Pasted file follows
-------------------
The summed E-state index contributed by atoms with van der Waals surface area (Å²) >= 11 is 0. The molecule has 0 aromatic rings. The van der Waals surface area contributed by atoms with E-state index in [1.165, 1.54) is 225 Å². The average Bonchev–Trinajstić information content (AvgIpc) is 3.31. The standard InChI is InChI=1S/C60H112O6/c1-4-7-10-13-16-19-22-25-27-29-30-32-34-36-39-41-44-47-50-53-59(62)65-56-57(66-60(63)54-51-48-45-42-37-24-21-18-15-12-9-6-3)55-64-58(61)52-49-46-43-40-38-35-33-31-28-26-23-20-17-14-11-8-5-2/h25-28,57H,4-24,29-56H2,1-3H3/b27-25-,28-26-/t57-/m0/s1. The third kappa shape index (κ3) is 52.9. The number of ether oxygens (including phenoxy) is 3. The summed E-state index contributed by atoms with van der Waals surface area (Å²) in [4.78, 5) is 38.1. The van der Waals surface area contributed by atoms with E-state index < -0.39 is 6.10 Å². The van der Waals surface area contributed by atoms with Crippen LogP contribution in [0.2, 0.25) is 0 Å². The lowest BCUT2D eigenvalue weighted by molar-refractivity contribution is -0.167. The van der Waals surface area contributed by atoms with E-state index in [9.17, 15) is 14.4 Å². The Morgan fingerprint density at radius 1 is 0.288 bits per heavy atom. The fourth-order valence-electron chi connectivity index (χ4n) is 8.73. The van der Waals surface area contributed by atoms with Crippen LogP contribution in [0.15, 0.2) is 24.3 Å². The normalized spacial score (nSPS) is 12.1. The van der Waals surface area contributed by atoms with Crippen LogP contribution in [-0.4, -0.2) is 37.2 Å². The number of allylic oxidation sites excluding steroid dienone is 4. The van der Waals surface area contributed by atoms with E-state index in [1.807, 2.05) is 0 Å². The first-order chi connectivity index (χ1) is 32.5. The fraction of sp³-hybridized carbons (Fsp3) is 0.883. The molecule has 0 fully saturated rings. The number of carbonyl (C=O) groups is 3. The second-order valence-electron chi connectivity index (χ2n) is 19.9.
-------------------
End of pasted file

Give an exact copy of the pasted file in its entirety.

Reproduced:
The summed E-state index contributed by atoms with van der Waals surface area (Å²) >= 11 is 0. The molecule has 0 aromatic rings. The van der Waals surface area contributed by atoms with E-state index in [1.165, 1.54) is 225 Å². The average Bonchev–Trinajstić information content (AvgIpc) is 3.31. The standard InChI is InChI=1S/C60H112O6/c1-4-7-10-13-16-19-22-25-27-29-30-32-34-36-39-41-44-47-50-53-59(62)65-56-57(66-60(63)54-51-48-45-42-37-24-21-18-15-12-9-6-3)55-64-58(61)52-49-46-43-40-38-35-33-31-28-26-23-20-17-14-11-8-5-2/h25-28,57H,4-24,29-56H2,1-3H3/b27-25-,28-26-/t57-/m0/s1. The third kappa shape index (κ3) is 52.9. The number of ether oxygens (including phenoxy) is 3. The summed E-state index contributed by atoms with van der Waals surface area (Å²) in [4.78, 5) is 38.1. The van der Waals surface area contributed by atoms with E-state index < -0.39 is 6.10 Å². The van der Waals surface area contributed by atoms with Crippen LogP contribution in [0.2, 0.25) is 0 Å². The lowest BCUT2D eigenvalue weighted by molar-refractivity contribution is -0.167. The van der Waals surface area contributed by atoms with E-state index in [9.17, 15) is 14.4 Å². The Morgan fingerprint density at radius 1 is 0.288 bits per heavy atom. The fourth-order valence-electron chi connectivity index (χ4n) is 8.73. The van der Waals surface area contributed by atoms with Crippen LogP contribution in [0.15, 0.2) is 24.3 Å². The normalized spacial score (nSPS) is 12.1. The van der Waals surface area contributed by atoms with Crippen LogP contribution in [-0.4, -0.2) is 37.2 Å². The number of allylic oxidation sites excluding steroid dienone is 4. The van der Waals surface area contributed by atoms with E-state index in [1.807, 2.05) is 0 Å². The first-order chi connectivity index (χ1) is 32.5. The fraction of sp³-hybridized carbons (Fsp3) is 0.883. The molecule has 0 fully saturated rings. The number of carbonyl (C=O) groups is 3. The second-order valence-electron chi connectivity index (χ2n) is 19.9.